Who is Responsible for Climbers on Everest?


As the Spring Climbing Season heats up and we get closer to the inevitable summit attempts on Everest, the community will begin to debate the ethics of climbing on the World’s highest peak and who is ultimately responsible for those climbing the mountain.

It is with that question in mind that The Adventurist presents this editorial entitled Responsiblity and Death on Everest. The article, in no uncerain terms, places the responsiblity clearly on the shoulders of the Expedition Leader for insuring the safety of their clients. The argument is that they know the climbers better than anyone, and it is their job to monitor their progress and the conditions on the mountain, and make the judgement call on who is fit to go up or down.

While I won’t disagree with this assessment, it’s not always that easy. For instance, the article mentions the David Sharp incident from last year, but in Sharp’s case, he was climbing independently. He had no guide or Expedition Leader to tell him to turn around and go down. He also was quite an experienced climber with experience on Everest before.

Obviously the guides do have a responsibility to their clients to see themoff the mountain safely, but the climate on Everest is one that has become about money, and it means more casth for their company if they have successful summits. The clients paying those large sums of money are also hell bent on getting to the top. They spent their cash and they expect to get their chance at the summit, with nothing getting in their way. You can point to the Sharp incident once again, when nearly 40 people stepped over and around him on the way to the summit that morning. Sharp was still alive when this happened.

In my mind, the best thing to do is to start limiting the number of permits to climb Everest. However, considering how much money is involved for both Nepal and China, I wouldn’t expect that to happen any time soon. The overcrowding is going to get worse, and in the process the risks are only going to increase as well. If something isn’t done about the situation, it’s likely that we’ll soon see a season that will make 1996 look tame.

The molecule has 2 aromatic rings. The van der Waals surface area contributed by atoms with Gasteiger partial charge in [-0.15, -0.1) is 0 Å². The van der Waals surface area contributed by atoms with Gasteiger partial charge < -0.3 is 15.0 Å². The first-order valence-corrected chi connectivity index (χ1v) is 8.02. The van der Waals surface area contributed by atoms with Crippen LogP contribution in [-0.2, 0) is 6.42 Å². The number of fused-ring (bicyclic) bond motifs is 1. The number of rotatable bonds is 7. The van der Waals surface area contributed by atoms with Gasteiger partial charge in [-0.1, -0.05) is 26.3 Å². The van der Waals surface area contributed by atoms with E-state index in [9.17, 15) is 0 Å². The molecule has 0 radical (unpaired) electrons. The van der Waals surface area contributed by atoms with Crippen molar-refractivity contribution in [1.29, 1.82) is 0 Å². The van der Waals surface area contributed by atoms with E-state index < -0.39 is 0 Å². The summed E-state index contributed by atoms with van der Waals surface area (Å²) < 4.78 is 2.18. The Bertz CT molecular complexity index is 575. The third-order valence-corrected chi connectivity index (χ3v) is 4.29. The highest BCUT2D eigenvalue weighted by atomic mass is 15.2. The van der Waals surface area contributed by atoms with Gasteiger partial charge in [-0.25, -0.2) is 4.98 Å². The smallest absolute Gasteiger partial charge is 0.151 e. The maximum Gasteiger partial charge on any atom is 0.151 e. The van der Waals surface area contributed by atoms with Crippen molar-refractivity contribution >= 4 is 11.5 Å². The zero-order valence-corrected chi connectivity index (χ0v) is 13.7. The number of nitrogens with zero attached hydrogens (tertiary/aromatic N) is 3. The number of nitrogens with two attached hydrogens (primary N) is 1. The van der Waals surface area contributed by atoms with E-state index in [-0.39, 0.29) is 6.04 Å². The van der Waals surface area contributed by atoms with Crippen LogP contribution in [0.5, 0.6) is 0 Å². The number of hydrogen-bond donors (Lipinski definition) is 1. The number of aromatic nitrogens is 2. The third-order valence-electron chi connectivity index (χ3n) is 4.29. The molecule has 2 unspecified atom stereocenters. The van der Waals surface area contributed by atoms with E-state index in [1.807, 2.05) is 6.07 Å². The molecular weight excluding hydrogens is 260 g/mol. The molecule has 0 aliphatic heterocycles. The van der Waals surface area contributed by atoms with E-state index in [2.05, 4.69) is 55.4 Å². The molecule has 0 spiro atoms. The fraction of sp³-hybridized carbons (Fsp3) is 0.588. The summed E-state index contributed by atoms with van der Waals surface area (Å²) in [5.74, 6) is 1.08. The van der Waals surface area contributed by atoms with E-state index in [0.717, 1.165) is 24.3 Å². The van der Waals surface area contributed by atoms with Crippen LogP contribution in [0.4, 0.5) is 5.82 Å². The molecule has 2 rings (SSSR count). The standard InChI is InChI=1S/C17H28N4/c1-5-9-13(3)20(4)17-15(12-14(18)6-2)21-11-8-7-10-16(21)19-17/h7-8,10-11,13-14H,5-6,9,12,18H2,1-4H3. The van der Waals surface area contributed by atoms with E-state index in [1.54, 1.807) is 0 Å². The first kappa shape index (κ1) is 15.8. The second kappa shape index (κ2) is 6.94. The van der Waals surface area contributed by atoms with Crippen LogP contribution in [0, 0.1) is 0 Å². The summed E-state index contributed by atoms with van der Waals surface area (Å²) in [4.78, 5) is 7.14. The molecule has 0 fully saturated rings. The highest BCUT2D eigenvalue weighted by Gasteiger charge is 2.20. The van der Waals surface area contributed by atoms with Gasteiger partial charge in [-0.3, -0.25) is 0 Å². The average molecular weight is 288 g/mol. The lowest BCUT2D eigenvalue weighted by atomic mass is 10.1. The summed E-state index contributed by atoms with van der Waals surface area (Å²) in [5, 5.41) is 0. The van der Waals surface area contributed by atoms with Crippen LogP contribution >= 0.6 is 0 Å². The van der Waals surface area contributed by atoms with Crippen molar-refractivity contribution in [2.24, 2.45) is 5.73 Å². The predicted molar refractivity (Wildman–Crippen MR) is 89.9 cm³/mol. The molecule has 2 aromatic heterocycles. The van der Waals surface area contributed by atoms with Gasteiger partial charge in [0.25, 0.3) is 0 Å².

3 thoughts on “Who is Responsible for Climbers on Everest?”

  1. Great post…I echo your thoughts entirely, and posted the same ideas on The Adventurist’s entry. He has some great thoughts, too, and I agree that the expedition leaders need to police themselves. But, Russell Brice (who is a friend of mine) is not the one to go after – he’s the proverbial 900 pound gorilla, and thus an easy target. But, the ones causing most of the real problems go unnoticed.

    As you mention, the changes need to originate with the permitting process – if you’re irresponsible, you don’t get a permit. Simple as that. Those of us who have been to Everest multiple times know who these outfitters are…the governments do, too. But, money talks, and Everest is a cash cow at all levels. Sadly, things will probably get worse before they get better.

    Thanks for your post,

    Jake Norton
    MountainWorld Productions
    Visit my blog: http://mountainworld.typepad.com

  2. Thanks for your comments Jake, and I agree that it’ll probably get worse before it gets better. It’s not in anyone’s interest for them to limit the number of permits at the moment, as that means capping the amount of cash that they’ll bring in.

    Awesome blog! I’m aware of another “MountainWorld” blog, but I like your content much better. I’m adding you to my blog roll immediately. Great stuff!

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